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Big Red

Historical Foundation of Big Red

Soon after the Dutch settlers came to the Holland area in 1847, their leader, Dr. Albertus C. Van Raalte, wrote to the governor and the U.S. Congress requesting funds for the building of a harbor. Van Raalte knew from the beginning that if this new community were to flourish, access to Lake Michigan, to and from Black Lake, (now Lake Macatawa) was essential. However, the entrance to the lake from Lake Michigan was blocked with sandbars and silt. Repeated requests for government help were made in the years that followed but to no avail. All the while, the Holland settlers made numerous attempts to 0establish a harbor. A permanent pier was built into Lake Michigan that was battered year after year by winter storms. Dredging was done both by hand and machine. In 1860, citizens managed to cut a new channel-present location from Lake Macatawa to Lake Michigan. It was deep enough for barges to float from Lake Michigan into Lake Macatawa.

Repeated requests for government help were made in the years that followed but to no avail. All the while, the Holland settlers made numerous attempts to establish a harbor. A permanent pier was built into Lake Michigan that was battered year after year by winter storms. Dredging was done both by hand and machine.

In 1860, citizens managed to cut a new channel-present location from Lake Macatawa to Lake Michigan. It was deep enough for barges to float from Lake Michigan into Lake Macatawa.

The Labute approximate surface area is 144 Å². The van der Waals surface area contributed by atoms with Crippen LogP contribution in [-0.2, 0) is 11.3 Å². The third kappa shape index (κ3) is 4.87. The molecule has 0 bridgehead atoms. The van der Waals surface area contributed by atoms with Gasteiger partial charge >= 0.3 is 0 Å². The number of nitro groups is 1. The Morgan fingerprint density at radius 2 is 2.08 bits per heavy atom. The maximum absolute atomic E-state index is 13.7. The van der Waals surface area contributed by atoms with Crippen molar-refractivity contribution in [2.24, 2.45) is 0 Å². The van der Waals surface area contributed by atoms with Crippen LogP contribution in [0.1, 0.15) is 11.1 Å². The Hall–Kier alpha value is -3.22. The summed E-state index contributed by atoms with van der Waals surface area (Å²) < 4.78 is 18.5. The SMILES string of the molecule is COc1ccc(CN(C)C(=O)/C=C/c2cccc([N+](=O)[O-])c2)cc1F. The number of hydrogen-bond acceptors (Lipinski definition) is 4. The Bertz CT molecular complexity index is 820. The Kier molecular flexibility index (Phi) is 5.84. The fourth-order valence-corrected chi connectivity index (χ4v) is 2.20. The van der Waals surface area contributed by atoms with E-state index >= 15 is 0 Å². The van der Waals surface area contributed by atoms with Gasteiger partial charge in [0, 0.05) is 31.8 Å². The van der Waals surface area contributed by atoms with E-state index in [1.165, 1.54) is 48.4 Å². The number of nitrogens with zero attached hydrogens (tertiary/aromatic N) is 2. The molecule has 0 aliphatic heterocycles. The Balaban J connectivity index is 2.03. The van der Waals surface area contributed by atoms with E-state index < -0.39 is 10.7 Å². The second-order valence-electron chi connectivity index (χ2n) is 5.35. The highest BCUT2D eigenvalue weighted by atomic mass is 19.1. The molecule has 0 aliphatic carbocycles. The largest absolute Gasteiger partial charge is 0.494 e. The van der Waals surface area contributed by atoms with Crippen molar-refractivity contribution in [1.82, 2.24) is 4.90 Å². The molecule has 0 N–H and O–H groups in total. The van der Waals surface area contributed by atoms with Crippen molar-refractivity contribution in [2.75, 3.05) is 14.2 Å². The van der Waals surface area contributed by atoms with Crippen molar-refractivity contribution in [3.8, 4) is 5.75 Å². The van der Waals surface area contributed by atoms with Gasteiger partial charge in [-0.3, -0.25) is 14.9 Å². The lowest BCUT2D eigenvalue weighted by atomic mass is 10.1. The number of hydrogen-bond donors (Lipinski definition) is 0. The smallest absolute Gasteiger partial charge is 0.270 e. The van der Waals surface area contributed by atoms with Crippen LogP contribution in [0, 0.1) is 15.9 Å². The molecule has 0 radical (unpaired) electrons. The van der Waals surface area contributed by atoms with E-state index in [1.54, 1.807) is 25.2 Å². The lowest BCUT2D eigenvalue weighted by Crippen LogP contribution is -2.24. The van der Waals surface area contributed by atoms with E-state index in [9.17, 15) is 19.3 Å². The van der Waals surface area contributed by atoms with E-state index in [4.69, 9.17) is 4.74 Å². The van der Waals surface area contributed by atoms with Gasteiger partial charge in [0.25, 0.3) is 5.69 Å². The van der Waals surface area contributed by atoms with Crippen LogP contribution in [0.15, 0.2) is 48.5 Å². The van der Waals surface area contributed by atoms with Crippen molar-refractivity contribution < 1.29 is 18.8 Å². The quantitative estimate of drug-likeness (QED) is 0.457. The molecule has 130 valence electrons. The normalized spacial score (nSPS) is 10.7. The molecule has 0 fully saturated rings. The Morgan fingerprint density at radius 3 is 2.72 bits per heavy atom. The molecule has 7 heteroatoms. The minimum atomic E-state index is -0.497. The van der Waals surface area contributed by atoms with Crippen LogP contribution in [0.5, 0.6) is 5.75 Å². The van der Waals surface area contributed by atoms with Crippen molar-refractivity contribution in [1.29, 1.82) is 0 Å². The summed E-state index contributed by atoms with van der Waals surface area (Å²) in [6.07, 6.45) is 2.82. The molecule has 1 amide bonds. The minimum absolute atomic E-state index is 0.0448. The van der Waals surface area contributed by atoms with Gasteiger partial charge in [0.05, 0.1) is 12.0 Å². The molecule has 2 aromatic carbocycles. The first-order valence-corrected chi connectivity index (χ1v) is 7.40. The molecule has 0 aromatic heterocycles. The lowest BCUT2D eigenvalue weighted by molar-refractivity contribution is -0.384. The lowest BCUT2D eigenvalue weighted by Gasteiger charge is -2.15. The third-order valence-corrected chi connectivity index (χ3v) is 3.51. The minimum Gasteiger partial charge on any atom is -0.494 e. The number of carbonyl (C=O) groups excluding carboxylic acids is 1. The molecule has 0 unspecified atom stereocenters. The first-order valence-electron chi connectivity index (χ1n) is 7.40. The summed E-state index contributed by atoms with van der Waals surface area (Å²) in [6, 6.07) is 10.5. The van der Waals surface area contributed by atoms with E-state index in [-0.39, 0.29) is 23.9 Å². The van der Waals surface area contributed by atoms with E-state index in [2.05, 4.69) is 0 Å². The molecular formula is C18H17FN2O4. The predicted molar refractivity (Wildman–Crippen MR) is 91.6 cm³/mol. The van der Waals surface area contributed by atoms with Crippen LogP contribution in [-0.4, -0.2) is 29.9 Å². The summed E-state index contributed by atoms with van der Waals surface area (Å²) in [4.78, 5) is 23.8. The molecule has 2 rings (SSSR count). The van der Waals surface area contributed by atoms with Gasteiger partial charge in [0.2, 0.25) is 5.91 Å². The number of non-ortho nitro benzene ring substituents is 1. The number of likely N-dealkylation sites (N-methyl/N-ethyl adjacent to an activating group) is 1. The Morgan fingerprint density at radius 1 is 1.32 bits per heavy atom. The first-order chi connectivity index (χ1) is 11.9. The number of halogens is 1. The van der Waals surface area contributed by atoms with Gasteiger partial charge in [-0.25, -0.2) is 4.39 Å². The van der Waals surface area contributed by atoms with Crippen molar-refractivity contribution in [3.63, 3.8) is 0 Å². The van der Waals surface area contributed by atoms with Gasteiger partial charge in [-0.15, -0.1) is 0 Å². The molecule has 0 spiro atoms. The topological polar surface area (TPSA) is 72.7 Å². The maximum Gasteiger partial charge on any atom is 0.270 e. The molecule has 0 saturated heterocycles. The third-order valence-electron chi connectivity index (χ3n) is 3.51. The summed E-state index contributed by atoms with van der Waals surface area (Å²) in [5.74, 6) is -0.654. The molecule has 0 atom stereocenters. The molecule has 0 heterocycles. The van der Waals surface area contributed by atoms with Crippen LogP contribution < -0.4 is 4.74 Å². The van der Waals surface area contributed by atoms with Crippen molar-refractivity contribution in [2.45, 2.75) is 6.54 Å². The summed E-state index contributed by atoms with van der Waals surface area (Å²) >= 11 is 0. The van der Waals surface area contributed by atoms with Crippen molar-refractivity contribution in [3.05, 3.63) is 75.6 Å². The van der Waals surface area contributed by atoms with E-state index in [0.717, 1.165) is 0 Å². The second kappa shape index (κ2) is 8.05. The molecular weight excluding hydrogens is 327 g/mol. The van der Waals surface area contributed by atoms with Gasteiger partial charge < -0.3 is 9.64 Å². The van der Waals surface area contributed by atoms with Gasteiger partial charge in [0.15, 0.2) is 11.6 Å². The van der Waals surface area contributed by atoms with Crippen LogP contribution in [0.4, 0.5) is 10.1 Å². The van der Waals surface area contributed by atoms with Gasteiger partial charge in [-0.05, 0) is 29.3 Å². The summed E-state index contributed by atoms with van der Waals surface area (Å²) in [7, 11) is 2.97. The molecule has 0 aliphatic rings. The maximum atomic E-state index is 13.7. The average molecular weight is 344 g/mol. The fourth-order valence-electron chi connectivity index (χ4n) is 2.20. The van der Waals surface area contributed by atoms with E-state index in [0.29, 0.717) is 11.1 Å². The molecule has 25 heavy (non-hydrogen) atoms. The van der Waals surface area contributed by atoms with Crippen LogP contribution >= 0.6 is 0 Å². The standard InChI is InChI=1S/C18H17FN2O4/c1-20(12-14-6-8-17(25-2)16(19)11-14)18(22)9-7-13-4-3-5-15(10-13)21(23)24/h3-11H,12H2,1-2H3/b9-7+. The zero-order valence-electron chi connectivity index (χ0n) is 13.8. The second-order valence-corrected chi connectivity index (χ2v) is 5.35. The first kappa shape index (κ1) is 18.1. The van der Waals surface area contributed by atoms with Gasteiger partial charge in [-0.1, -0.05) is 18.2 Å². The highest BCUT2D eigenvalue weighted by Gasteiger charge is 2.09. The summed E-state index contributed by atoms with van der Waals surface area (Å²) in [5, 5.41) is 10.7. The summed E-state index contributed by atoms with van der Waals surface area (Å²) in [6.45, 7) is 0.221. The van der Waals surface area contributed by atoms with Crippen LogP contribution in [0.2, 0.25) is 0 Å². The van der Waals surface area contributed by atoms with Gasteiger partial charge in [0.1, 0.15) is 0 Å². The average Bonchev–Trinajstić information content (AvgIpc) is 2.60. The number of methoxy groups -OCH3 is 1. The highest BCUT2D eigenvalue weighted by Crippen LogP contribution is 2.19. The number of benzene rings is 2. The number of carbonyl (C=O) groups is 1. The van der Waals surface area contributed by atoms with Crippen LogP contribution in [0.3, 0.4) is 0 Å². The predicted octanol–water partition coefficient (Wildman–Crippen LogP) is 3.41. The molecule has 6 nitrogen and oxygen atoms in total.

In 1866, harbor officials received word from Congress that they would receive an appropriation for work on the harbor.

In 1867, the Federal Government took over improvement of the harbor. Additional monies came in 1870, 1871 and 1872 but it was not until the turn of the century, fifty years after the effort was begun, that the harbor was substantially completed.

The Light House

In 1872, the first lighthouse was erected with $4,000 of federal funds, twenty years before the harbor was complete. It was a small, square, wooden structure that stood on an open platform on legs above the deck of the pier. On top was a lantern deck with a ten-window lantern room. When the harbor was finally finished, a breakwater was built and the wooden tower was replaced by a taller, steel structure that housed the lamp. The steel tower was an obvious improvement from the wooden structure as it could withstand severe weather effectively. Also, by raising the height of the light, it could be spotted by incoming vessels as far away as thirteen miles.